Owner retention programs (ORPs) are one of the most used marketing tools and have been used by dealerships for many years. However, most ORPs are run in a silo, separate from the rest of the dealership’s marketing strategy.
This practice results in an inconsistent, less than optimal experience for dealership customers. The way it currently works is dealers sign up with several marketing vendors for different purposes; e.g. one vendor for their ORP, another for email marketing and another for video marketing. As a result, customers are subjected to messages with different voices, different ways of connecting and different tones.
To increase customer retention, you need to deliver a strong and consistent brand message. Your marketing strategy is an important part of how customers perceive your brand. To improve brand perception and thereby improve the customer experience, it’s critically important to connect the dots between your ORP program and other marketing products. Here are a few examples of how this connectedness works and how it improves your marketing efforts.
Data is the backbone of every marketing program. To be successful requires using first-party data in your DMS, as well as third-party data. Why? The more data you have on your customers, the better insights you have into what drives their behavior and actions.
It’s critical to integrate all customer data with your ORP in order to communicate accurate and timely information. Data helps with messaging and also knowing when to start and stop communications. Data also allows you to see who is redeeming your offers, viewing your marketing and what drives higher CSI scores.
Historically, conquest marketing has been viewed as a separate strategy from ORPs. However, the best conquest customers are the ones who are currently in your DMS. Isn’t a return customer even more valuable than a new customer?
Using data such as buyer habits, life events and Internet history, you can accurately guess when an existing customer is ready to exit their existing cycle and start a new one—regardless if that cycle is in sales or service.
Then you can take those customer profiles and data and create lookalike audiences, so you can accurately identify new prospects in your primary market area (PMA) who are most likely to buy. This conquest strategy is much more cost effective than blanketing an entire PMA with television commercials and direct mail.
You may not think of an online scheduling product as a marketing product, but it’s essential to have this connected to your marketing program. When you send out service reminders and customers respond, you want them to be able to schedule without delay.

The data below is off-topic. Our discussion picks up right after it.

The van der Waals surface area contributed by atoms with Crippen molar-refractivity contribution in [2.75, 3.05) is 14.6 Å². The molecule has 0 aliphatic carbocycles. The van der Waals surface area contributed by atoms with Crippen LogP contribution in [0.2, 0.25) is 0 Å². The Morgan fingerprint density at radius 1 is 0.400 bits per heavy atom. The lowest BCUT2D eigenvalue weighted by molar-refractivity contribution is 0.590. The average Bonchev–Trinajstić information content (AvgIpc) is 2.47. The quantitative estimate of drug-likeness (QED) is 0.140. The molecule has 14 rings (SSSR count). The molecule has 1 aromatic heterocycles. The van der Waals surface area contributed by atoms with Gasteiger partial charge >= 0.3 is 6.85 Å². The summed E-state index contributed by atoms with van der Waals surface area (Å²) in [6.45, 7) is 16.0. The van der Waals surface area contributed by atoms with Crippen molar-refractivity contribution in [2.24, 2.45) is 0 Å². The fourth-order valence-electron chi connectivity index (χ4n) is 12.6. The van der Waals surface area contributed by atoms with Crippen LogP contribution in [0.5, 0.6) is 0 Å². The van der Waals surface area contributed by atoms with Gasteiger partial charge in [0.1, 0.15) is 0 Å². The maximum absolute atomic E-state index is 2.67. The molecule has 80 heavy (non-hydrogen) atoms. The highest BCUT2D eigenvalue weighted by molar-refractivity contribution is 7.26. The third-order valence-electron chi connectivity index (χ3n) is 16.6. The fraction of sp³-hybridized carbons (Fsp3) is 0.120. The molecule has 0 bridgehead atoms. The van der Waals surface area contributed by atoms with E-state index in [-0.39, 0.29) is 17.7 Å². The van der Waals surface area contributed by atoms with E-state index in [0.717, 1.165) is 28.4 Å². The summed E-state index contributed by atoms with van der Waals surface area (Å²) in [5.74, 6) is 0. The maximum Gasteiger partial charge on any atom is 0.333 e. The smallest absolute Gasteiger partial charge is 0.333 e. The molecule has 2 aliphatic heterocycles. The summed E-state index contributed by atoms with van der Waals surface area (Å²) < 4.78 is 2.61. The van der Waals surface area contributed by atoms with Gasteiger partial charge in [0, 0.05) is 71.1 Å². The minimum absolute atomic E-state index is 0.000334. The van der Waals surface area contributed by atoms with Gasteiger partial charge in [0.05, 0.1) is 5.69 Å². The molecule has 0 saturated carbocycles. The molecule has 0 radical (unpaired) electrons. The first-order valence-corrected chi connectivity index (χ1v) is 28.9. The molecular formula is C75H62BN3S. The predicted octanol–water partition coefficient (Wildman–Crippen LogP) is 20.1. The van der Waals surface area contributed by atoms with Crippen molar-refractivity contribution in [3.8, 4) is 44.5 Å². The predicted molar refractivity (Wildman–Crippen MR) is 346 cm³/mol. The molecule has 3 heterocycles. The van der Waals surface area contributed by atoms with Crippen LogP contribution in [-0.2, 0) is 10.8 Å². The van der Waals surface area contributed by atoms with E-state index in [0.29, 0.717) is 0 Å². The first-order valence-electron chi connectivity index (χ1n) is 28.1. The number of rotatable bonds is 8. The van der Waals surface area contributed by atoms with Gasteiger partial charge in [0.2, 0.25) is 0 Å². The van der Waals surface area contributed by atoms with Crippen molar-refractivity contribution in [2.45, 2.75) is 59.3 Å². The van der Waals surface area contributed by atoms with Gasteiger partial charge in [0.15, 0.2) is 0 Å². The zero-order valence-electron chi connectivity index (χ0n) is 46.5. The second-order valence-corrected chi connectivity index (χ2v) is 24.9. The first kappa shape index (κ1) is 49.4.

When a customer logs into your scheduler, do they see the same service offers that they received in the mail or on social media? This allows them to simply click on their offer(s) of choice. Seeing exactly what they received helps to build trust and create a consistent customer experience.
Service Lane Software
Integrating your service lane technology with your retention program helps with the customer experience, as well as how to communicate. Anything that happens during a service appointment can be communicated to everyone who’s involved with touching the customer and ensuring that message gets delivered.
It’s well known that customers are wary of being taken advantage of. Service lane software ensures consistency of messaging at every level. What the service advisor tells a customer in the shop is the same message they hear two weeks later when they receive their next email.
More than 80% of people consume media over digital channels, so marketing via digital channels is no longer an option. This applies to your ORP as well.
Social media is a very cost-effective way to deliver personalized service reminders, lease-end expiration alerts and other timely and relevant messages. These communications can be dropped right into your customers’ Facebook and Instagram feeds.
In marketing there is a “Rule of 7,” meaning it can take up to seven marketing touches before a customer takes action. Adding digital channels such as social media and online ads to your ORP is an effective way to increase customer touches without seeming overly invasive.
Other digital channel strategies to consider include integration between your website leads and your ORP, as well as videos into email marketing.
Instead of running your ORP in a silo, try integrating it with the rest of your marketing products. When you consolidate and integrate multiple products into a single, cohesive marketing strategy, your dealership will convert and retain more customers, as well as deliver a better customer experience.